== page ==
FIGS. 4A and 4B are schematic diagrams showing an effective absorptance when grooves of the substrate are formed;

FIGS. 5A and 5B are characteristic charts showing an angle distribution of irradiation light intensity;

FIG. 6 is a block diagram showing a thermal treatment apparatus according to a first embodiment;

FIG. 7 is a schematic diagram showing an annealing treatment unit in the first embodiment;

FIG. 8 is a schematic diagram showing a reflectance measuring unit in the first embodiment;

FIG. 9 is a characteristic charts showing an angle intensity distribution of irradiation light in each light source of the annealing treatment unit and the reflectance measuring unit;

FIG. 10 is a schematic diagram showing the reflectance measuring unit in the first embodiment;

FIG. 11 is a flowchart showing an annealing treatment process of a semiconductor substrate which uses a thermal treatment apparatus in the first embodiment;

FIG. 12 is a schematic diagram showing a reflectance measuring unit according to a modification of the first embodiment;

FIG. 13 is a flowchart showing an annealing treatment process of the semiconductor substrate which uses a thermal treatment apparatus of a modification of the first embodiment; and

FIGS. 14A to 14F are cross-sectional views showing a method of manufacturing MOS transistor according to a second embodiment.

DETAILED DESCRIPTION OF THE EMBODIMENTS

Accurate light reflectance which properly corresponds to the semiconductor substrate on which various patterns are formed cannot be obtained by detecting only one-way reflection light as in the case of the conventional technique.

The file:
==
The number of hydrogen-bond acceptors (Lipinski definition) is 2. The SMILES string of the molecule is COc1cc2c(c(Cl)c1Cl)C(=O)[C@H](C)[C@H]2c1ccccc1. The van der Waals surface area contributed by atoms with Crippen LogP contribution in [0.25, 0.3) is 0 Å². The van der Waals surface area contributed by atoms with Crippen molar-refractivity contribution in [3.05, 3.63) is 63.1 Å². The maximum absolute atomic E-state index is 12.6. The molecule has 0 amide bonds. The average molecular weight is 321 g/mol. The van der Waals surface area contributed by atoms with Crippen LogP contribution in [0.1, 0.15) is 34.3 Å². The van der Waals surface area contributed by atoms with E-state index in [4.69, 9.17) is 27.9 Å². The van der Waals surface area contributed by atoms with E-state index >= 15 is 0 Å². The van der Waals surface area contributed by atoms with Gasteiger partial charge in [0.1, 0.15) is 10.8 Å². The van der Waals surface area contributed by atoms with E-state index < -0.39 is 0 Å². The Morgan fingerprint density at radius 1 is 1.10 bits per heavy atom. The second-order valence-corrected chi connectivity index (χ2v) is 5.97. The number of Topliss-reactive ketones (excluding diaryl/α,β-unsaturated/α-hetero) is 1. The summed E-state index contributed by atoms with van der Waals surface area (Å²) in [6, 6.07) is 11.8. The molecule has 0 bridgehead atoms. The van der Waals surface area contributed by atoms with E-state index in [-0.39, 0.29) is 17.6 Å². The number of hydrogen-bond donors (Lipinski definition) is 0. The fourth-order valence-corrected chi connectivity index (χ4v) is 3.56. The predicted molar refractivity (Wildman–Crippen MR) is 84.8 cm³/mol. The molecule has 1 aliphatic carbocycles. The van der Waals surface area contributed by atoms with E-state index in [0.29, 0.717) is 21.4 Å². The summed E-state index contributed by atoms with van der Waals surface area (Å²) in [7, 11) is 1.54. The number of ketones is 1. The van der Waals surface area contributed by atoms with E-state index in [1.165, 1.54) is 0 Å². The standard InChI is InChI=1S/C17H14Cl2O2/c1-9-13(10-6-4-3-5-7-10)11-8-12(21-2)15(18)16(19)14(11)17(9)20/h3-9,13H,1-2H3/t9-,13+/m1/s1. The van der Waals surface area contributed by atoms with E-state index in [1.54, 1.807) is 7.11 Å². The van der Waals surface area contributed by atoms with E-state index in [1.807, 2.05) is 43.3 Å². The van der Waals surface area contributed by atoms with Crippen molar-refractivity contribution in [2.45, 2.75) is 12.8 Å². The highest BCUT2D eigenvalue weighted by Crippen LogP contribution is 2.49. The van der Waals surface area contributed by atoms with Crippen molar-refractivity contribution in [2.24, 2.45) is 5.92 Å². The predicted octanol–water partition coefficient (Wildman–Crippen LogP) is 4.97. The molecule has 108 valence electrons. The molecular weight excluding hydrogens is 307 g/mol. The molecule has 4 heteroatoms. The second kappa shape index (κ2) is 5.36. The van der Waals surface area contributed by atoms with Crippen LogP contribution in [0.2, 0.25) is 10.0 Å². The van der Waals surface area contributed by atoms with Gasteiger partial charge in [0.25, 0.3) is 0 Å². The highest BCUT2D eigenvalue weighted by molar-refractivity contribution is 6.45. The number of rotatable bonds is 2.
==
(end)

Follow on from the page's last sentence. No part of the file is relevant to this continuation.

The inventor of this application has studied the effective light absorptance of irradiation light in spike annealing treatment and msec annealing treatments (such as, laser annealing treatment, flash lamp annealing treatment, etc.).

For convenience of description, the effective light absorptance is referred to as effective absorptance. The determination of the effective absorptance is equivalent to the determination of effective light reflectance (hereinafter referred to as effective reflectance).

A surface state of a semiconductor substrate will be described by exemplifying a case where a groove (a separation groove filled with insulating material by an STI element separation method, for example) are formed on the surface of the semiconductor substrate. FIG. 1 shows an energy of irradiation light (lamp power) required to keep a temperature of the semiconductor substrate at a predetermined temperature (for example, 1000 C.) when the depth of the groove is varied from 0 nm to 400 nm. FIG. 2 shows a peak temperature of the semiconductor substrate in the spike annealing treatment when the groove depth is varied from 0 nm to 400 nm.

As shown in FIG. 1, as the groove is deeper, the lamp power required to maintain the temperature of the semiconductor substrate at 1000 C. decreases. This means that as the groove is deeper, the effective absorptance of irradiation light in the semiconductor substrate is larger (the effective reflectance is smaller).